Marist 7s: Vunidawa youngsters claim two wins in opening day
17 March, 2023, 2:05 pm
“Our brotherhood makes us stronger.”
These were the words of Vunidawa Redz under-21 team captain Ilimo Tora after his side won their first two pool games during the 47th Fiji Bitter Marist 7s at the HFC Bank Stadium in Suva yesterday.
The team, based in Vunidawa, Cakaudrove, defeated Vueti Cakau 14-10 and overcame Navala 19-5.
Tora displayed good leadership qualities in directing plays and calling out phases in both games.
“Majority of the boys in the squad are from the same village, so we are very close to one another,” the 20-year-old said.
Tora shared the struggles his team faced in making their way to Viti Levu, as the club is still yet to find a sponsor.
“Since most of the boys are yaqona farmers, we had to harvest a few plants in order to fund our way here to Suva and buy our jerseys.”
Travelling all the way from Vanua Levu, the newly-formed club has had their fair shares of challenges and struggles in making sure they attend such competitions as these.
“Most of us do not work, but only plant yaqona, dalo and other vegetables to help our families. So before any rugby tournament, we get together and discuss ways in which we can get income to help us prepare.”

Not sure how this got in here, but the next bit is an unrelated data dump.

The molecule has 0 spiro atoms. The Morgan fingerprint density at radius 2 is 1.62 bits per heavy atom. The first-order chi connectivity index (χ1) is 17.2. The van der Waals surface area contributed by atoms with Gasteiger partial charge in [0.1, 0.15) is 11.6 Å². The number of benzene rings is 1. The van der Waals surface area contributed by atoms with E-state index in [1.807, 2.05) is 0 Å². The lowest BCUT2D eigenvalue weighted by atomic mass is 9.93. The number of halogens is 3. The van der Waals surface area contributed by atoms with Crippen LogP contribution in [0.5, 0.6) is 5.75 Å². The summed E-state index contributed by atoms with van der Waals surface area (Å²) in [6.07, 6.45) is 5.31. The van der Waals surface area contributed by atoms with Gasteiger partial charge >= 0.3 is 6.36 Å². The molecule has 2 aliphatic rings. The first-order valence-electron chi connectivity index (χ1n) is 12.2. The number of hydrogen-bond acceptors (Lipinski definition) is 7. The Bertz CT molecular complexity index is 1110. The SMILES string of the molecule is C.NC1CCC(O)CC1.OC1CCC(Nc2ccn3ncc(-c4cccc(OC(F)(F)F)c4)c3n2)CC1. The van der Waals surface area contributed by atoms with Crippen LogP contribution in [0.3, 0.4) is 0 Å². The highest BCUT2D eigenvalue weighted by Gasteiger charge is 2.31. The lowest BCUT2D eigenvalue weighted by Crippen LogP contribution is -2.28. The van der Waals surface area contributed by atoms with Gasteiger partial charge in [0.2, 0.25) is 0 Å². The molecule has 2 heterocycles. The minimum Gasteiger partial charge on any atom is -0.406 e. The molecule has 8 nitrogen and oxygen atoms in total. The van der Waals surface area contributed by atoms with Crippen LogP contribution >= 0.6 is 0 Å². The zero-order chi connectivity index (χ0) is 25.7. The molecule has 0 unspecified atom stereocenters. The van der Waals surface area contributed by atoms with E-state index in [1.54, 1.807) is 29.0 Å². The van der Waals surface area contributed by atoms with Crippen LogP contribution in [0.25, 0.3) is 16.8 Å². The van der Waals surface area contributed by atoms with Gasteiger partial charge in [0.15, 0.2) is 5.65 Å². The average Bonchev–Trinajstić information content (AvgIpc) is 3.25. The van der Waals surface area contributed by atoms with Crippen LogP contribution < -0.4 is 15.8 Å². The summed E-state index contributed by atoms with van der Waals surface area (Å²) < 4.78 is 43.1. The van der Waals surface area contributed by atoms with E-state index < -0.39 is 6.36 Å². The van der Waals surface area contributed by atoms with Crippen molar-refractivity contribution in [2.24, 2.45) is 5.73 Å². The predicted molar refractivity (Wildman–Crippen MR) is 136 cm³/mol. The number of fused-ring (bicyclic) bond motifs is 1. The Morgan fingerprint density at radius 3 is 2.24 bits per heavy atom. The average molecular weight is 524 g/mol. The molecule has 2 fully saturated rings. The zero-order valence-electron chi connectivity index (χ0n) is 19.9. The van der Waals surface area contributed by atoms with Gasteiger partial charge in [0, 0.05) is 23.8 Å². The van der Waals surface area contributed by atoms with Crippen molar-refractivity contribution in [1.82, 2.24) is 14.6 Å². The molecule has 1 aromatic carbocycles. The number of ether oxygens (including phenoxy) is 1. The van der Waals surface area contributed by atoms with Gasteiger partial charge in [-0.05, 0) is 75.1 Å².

Vunidawa coach Tomasi Vidro says his players have made huge sacrifices to get to Suva.
“They all have farms and families where they have other responsibilities they need to attend to. But here they are sacrificing their livelihood just to play the sports they love.”
While preparing for rugby 7s tournaments, players depended on the sales of their yaqona and other fundraising activities hosted in the village.
“Luckily, we have very supportive people from our village, who help us carry out fundraising activities and the selling of the yaqona,” Vidro said.
Before sending his team on to the field in any rugby match, he reminds them of the struggles they have had to overcome to be able to play the sport they are passionate about.
“I just have to remind them of all the things they had to go through to be able to make it here. I also tell them that when they run out to the field, they represent their village, vanua and tikina.”